ATLANTIC CITY - IBF interim welterweight champion Jaron Ennis delivered an impressive performance Saturday night and so did the fans in a capacity crowd filled Jim Whelan Boardwalk Hall's Adrian Phillips Ballroom who were there to see Ennis take on Venezuela's Roiman Villa in what was Atlantic City's first world title fight in a year and a half.

Roars and cheers from fans sporting white "Team Ennis" t-shirts filled the air.  They rose from their seats when Ennis landed a powerful punch, po inting cell phone cameras toward the ring in hopes of capturing a knockout on video.

They were rewarded in the 10th round, when Ennis (31-0, 28 KOs) capped a three-punch flurry with a left hook that landed flush on Villa's temple.  Villa (26-2, 24 KOs), who had never been stopped in his eight-year pro career, sagged to the canvas against the ropes, prompting referee David Fields to wisely stop the bout without a count at 1 minute, 27 seconds of the round.

"I was setting him up," Ennis said. "I hit him with a big left hand and I knew he was going down. I appreciate Villa taking this fight. Hats off to him and his family. I appreciate him for coming in and being a warrior. Let's give it up for Villa. He's a tough guy."

Villa's toughness made helped turn the bout into a thrilling slugfest.  The 30-year-old ate a four-course meal of jabs, uppercuts, hooks and crosses throughout the first six rounds, but left room for dessert.  Ennis peppered him with combinations, but Villa doggedly refused to take a backward step and fired his own body shots and overhand rights in response.

Although official judges Mark Consentino (59-55), Lynne Carter (58-56) and John McKaie (59-55) had Ennis in front after six rounds, but it was essentially an even fight. Every exchange ended with either Ennis or Villa landing a powerful shot that drew gasps from the fans.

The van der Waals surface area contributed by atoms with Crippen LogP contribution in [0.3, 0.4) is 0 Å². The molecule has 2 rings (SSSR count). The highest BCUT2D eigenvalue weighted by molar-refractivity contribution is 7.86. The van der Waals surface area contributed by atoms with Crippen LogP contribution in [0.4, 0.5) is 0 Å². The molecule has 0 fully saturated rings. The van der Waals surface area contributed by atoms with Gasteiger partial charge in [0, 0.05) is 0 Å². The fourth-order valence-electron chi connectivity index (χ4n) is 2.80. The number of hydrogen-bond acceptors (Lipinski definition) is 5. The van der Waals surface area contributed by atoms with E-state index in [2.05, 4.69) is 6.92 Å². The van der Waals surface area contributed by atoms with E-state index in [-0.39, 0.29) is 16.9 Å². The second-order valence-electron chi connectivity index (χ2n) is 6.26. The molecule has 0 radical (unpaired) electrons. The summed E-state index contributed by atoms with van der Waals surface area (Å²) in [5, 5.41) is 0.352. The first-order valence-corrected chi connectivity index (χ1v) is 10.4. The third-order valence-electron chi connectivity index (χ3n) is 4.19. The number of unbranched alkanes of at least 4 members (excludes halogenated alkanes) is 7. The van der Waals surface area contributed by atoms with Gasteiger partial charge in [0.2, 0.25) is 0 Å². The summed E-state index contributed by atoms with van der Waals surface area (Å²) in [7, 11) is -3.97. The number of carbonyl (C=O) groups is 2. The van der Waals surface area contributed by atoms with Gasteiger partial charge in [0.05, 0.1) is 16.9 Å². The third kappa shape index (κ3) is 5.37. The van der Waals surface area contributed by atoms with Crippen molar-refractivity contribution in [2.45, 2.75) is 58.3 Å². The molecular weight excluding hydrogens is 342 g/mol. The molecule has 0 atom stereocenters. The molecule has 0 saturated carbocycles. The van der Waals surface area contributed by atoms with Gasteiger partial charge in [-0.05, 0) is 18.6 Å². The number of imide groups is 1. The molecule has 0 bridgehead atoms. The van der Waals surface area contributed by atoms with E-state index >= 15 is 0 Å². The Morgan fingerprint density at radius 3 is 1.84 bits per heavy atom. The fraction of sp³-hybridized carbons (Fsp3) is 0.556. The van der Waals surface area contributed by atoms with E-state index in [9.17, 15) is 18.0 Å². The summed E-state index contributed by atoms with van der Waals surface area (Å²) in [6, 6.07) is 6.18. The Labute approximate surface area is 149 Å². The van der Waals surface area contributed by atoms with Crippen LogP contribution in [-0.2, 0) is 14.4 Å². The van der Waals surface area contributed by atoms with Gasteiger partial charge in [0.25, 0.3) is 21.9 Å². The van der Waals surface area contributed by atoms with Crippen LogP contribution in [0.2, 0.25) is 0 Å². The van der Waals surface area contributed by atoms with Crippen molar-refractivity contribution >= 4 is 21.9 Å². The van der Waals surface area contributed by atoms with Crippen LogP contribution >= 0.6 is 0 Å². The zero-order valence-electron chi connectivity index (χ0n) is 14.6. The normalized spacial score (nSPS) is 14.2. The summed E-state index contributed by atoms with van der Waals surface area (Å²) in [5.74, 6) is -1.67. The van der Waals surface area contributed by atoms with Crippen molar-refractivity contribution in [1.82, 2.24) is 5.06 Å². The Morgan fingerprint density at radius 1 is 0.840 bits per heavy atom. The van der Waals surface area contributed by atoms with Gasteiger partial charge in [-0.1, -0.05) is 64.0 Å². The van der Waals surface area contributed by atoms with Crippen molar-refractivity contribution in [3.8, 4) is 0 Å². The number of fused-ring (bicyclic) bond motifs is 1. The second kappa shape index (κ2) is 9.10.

"Bravery is in our blood," Villa told earlier in the week. "I'm used to this kind of pressure."

Villa, who now lives in Dallas, endured a tough upbringing in Venezuela, according to  He was forced to deal with poverty and later was threatened by organized crime syndicates who tried to extort him as his career began to take off.

"Look, my life depends on winning," he said. "Today, it's the threat situation. Five years ago, it was a hunger situation. I've been in survival mode my entire life."

Ennis' relentless attack gradually enabled him to take control of the scheduled 12-round bout, however. By the eighth round, Villa was bleeding from his nose and a small cut above his left eye, while bruises began to form on his cheeks and forehead. Ringside physicians visited his corner after the eighth and ninth rounds.

Villa gamely tried to rally, throwing wild punches in hopes that one would connect. But Ennis deftly avoided those haymakers and then ended the bout.

"I knew he was a tough kid," Ennis said. "I was getting hit with shots I wasn't supposed to get hit with. But I just had to be smart and take my time and keep touching and touching and eventually I was going to get him."

According to CompuBox statistics, Ennis landed 23 of 62 punches per round and 47.1 percent of his power punches.

Saturday's fight was the first championship bout in Atlantic City since January 22, 2022, when Mark Magsayo upset WBC featherweight champion Gary Russell Jr. at Borgata Hotel, Casino and Spa. It was also the first one at Boardwalk Hall since 2019, when Clarissa Shields unified the women's middleweight title with a unanimous decision over Christina Hammer.

There's a bigger dry spell that needs to end, however: Both Ennis-Villa and Shields-Hammer were held at Boardwalk Hall's upstairs ballroom. There hasn't been a big fight in the venue's main arena in nearly a decade, since then-light-heavyweight champion Sergey Kovalev beat Bernard Hopkins on November 8, 2014.

It was once the country's premier boxing venue where fans would flock to Boardwalk Hall to watch epic fights such as Tyson-Spinks, Holyfield-Foreman, Gatti-Ward III and Pavlik-Taylor I.

For various reasons, Atlantic City casino officials and other entities have shied away from pursuing mega-fights. Twenty years ago, the upcoming mega-bout between welterweight champs Terence Crawford and Errol Spence would have been a shoo-in for Boardwalk Hall, but instead will be held in Las Vegas.

Another factor behind the drought is the lack of a drawing card along the lines of Mike Tyson, Arturo Gatti and Kelly Pavlik, who were exciting and popular fighters. Ennis, who is nicknamed "Boots," has the style and fan support to possibly fill that void. An Ennis fight against the Crawford-Spence winner would be perfect.

"I'll fight all the top guys out there," Ennis said. "Let's make those fights happen."

And let's make them happen in Atlantic City!

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